Foster Poultry Farms Inc. is on the hook for $1.95 million out of a $6.5 million verdict for a brain-injured toddler, a federal jury in Arizona recently found.
The March 1 verdict shows that Foster Farms and other chicken producers can be liable for salmonella contamination even when their products bear USDA’s stamp of approval, the plaintiffs’ lawyer tells Bloomberg Law.
The verdict followed a trial in which three-year-old Noah Craten’s parents claimed that Foster Farms knew its chicken was tainted with a virulent strain of salmonella. The company counterclaimed that there was no proof the boy ever ate Foster Farms-brand chicken.
The case stems from a 29-state salmonella outbreak in 2013 that sickened 634 people in 20 states. The source of the drug-resistant Salmonella Heidelberg outbreak was Foster Farms chicken, according to the U.S. Centers for Disease Control and Prevention.
“They hammered away that this chicken had the stamp of approval from the USDA, and that it therefore couldn’t be adulterated,” the Cratens’ lawyer, Eric Hageman, of Pritzker Hagemen in Minneapolis, said March 7.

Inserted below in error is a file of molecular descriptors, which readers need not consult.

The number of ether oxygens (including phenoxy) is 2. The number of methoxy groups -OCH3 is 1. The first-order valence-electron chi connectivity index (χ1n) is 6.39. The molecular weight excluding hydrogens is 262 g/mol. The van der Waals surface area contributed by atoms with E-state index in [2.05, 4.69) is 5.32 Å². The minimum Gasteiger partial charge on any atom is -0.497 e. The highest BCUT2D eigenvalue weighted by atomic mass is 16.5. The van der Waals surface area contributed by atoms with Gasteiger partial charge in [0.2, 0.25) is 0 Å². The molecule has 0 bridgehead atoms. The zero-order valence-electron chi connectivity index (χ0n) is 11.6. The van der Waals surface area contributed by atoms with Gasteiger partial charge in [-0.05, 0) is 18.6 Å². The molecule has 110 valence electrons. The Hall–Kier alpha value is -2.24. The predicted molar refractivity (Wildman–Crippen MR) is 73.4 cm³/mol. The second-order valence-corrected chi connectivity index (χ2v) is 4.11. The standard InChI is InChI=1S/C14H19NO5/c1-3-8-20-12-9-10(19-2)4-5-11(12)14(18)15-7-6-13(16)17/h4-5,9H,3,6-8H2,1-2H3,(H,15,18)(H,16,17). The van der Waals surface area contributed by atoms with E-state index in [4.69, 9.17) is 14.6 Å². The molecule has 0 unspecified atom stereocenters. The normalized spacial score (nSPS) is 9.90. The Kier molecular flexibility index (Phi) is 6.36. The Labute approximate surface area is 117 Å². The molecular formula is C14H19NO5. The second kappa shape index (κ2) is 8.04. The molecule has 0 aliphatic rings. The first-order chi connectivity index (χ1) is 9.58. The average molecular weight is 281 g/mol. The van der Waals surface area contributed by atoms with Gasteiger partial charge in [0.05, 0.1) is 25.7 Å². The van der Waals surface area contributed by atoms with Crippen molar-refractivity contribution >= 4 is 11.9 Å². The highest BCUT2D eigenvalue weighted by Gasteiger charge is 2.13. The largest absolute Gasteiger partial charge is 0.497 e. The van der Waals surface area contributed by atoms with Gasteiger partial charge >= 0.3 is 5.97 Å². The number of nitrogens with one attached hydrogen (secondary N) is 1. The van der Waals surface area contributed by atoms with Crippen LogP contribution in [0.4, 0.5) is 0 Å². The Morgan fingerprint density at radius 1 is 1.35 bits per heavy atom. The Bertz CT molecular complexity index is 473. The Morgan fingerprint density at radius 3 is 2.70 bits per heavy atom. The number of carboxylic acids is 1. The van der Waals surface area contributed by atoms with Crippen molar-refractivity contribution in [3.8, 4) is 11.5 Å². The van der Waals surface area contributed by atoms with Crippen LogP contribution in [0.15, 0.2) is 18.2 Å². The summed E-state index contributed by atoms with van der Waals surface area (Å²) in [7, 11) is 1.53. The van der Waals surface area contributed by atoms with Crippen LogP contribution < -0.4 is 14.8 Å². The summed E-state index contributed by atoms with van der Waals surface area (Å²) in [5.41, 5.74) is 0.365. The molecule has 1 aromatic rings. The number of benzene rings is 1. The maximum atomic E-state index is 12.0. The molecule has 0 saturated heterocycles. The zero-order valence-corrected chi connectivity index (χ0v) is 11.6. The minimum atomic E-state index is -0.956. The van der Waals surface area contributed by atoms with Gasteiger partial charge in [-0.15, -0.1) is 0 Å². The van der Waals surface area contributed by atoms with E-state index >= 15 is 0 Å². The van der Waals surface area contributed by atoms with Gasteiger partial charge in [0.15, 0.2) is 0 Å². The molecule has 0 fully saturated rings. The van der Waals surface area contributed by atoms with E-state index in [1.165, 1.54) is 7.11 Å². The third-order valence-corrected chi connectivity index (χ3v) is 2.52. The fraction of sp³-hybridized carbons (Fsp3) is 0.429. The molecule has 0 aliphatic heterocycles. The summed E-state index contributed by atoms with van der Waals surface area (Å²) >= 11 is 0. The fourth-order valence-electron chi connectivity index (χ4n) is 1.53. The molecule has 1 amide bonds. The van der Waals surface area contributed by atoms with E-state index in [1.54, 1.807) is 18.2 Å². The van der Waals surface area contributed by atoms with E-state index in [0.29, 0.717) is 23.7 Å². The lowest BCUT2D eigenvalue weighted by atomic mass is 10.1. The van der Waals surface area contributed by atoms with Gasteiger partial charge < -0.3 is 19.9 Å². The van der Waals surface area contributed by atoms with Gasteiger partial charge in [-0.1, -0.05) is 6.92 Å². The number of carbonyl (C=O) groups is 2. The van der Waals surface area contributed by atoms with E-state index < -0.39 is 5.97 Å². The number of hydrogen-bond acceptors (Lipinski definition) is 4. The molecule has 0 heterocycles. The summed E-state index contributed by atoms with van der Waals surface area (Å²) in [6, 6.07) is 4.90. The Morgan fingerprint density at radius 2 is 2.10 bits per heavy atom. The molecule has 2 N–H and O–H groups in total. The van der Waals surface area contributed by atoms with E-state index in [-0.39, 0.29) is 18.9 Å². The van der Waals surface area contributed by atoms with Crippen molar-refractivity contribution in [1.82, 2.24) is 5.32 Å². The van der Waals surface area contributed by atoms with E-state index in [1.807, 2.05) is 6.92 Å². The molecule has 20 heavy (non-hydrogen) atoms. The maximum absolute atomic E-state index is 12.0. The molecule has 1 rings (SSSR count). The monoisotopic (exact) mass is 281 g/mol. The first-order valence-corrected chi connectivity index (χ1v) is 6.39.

Chicken products inherently have some level of salmonella—requiring that consumers take care in its preparation—but Hageman said the evidence in the case demonstrated that Foster Farms “knew its product had a dangerous pathogen and did nothing about it.”
“The testing showed the chicken had more than 200 times more of this salmonella that found at other poultry plants,” Hageman said.
But the corresponding duties of manufacturers and consumers to ensure food safety also appear to have played a role in the verdict.
The jury in the U.S. District Court for the District of Arizona concluded that Noah’s parents were 70 percent at fault in the case, assessing 30 percent of the damages to Foster Farms—$1.95 million.
“It is important to note that family shopping records presented at the trial, covering the six month period prior to the onset of illness, failed to demonstrate the purchase of Foster Farms chicken,” Foster Farms said in a statement emailed to Bloomberg Law March 7.
Hageman said, however, that the extremely high levels of the rare Salmonella strain in the chicken fully warranted the award of damages.
“This case establishes that even when salmonella is not an adulterant per se, if a poultry processor knew its product had a dangerous pathogen and did nothing about it, it can be held liable for negligence,” Hageman said.
Pritzker Hageman represented the Cratens.
Archer Norris represented Foster Farms.
The case is Craten v. Foster Poultry Farms, Inc. , D. Ariz., No. 15-cv-02587, verdict 3/1/18 .
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